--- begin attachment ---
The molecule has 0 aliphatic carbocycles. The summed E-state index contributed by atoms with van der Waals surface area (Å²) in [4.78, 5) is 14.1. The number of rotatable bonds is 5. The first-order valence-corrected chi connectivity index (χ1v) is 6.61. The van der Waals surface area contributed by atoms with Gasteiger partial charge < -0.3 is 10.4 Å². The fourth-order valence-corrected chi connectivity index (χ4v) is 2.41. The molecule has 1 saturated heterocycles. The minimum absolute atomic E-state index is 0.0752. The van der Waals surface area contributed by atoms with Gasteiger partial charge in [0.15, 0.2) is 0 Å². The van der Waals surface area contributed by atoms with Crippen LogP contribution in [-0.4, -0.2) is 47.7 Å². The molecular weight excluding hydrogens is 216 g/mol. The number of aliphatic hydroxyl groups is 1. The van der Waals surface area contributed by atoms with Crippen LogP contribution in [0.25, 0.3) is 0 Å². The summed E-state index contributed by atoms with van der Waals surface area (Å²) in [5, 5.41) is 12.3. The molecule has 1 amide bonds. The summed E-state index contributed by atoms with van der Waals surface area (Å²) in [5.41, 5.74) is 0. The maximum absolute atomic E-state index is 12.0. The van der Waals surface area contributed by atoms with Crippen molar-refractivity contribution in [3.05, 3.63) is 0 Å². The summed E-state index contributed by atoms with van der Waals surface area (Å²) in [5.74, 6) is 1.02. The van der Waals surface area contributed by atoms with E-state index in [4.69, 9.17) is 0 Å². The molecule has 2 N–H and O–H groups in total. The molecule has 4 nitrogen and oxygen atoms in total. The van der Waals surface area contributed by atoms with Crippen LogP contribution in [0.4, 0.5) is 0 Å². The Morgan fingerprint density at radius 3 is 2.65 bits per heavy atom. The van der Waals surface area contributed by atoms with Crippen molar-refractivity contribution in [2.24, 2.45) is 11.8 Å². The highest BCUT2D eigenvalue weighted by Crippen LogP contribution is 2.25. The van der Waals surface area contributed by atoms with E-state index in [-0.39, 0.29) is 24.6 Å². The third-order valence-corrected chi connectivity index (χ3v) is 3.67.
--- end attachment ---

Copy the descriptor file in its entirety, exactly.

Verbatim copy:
The molecule has 0 aliphatic carbocycles. The summed E-state index contributed by atoms with van der Waals surface area (Å²) in [4.78, 5) is 14.1. The number of rotatable bonds is 5. The first-order valence-corrected chi connectivity index (χ1v) is 6.61. The van der Waals surface area contributed by atoms with Gasteiger partial charge < -0.3 is 10.4 Å². The fourth-order valence-corrected chi connectivity index (χ4v) is 2.41. The molecule has 1 saturated heterocycles. The minimum absolute atomic E-state index is 0.0752. The van der Waals surface area contributed by atoms with Gasteiger partial charge in [0.15, 0.2) is 0 Å². The van der Waals surface area contributed by atoms with Crippen LogP contribution in [-0.4, -0.2) is 47.7 Å². The molecular weight excluding hydrogens is 216 g/mol. The number of aliphatic hydroxyl groups is 1. The van der Waals surface area contributed by atoms with Crippen LogP contribution in [0.25, 0.3) is 0 Å². The summed E-state index contributed by atoms with van der Waals surface area (Å²) in [5, 5.41) is 12.3. The molecule has 1 amide bonds. The summed E-state index contributed by atoms with van der Waals surface area (Å²) in [5.41, 5.74) is 0. The maximum absolute atomic E-state index is 12.0. The van der Waals surface area contributed by atoms with Crippen molar-refractivity contribution in [3.05, 3.63) is 0 Å². The summed E-state index contributed by atoms with van der Waals surface area (Å²) in [5.74, 6) is 1.02. The van der Waals surface area contributed by atoms with E-state index in [4.69, 9.17) is 0 Å². The molecule has 2 N–H and O–H groups in total. The molecule has 4 nitrogen and oxygen atoms in total. The van der Waals surface area contributed by atoms with Crippen LogP contribution in [0.4, 0.5) is 0 Å². The Morgan fingerprint density at radius 3 is 2.65 bits per heavy atom. The van der Waals surface area contributed by atoms with Crippen molar-refractivity contribution in [2.24, 2.45) is 11.8 Å². The highest BCUT2D eigenvalue weighted by Crippen LogP contribution is 2.25. The van der Waals surface area contributed by atoms with E-state index in [-0.39, 0.29) is 24.6 Å². The third-order valence-corrected chi connectivity index (χ3v) is 3.67.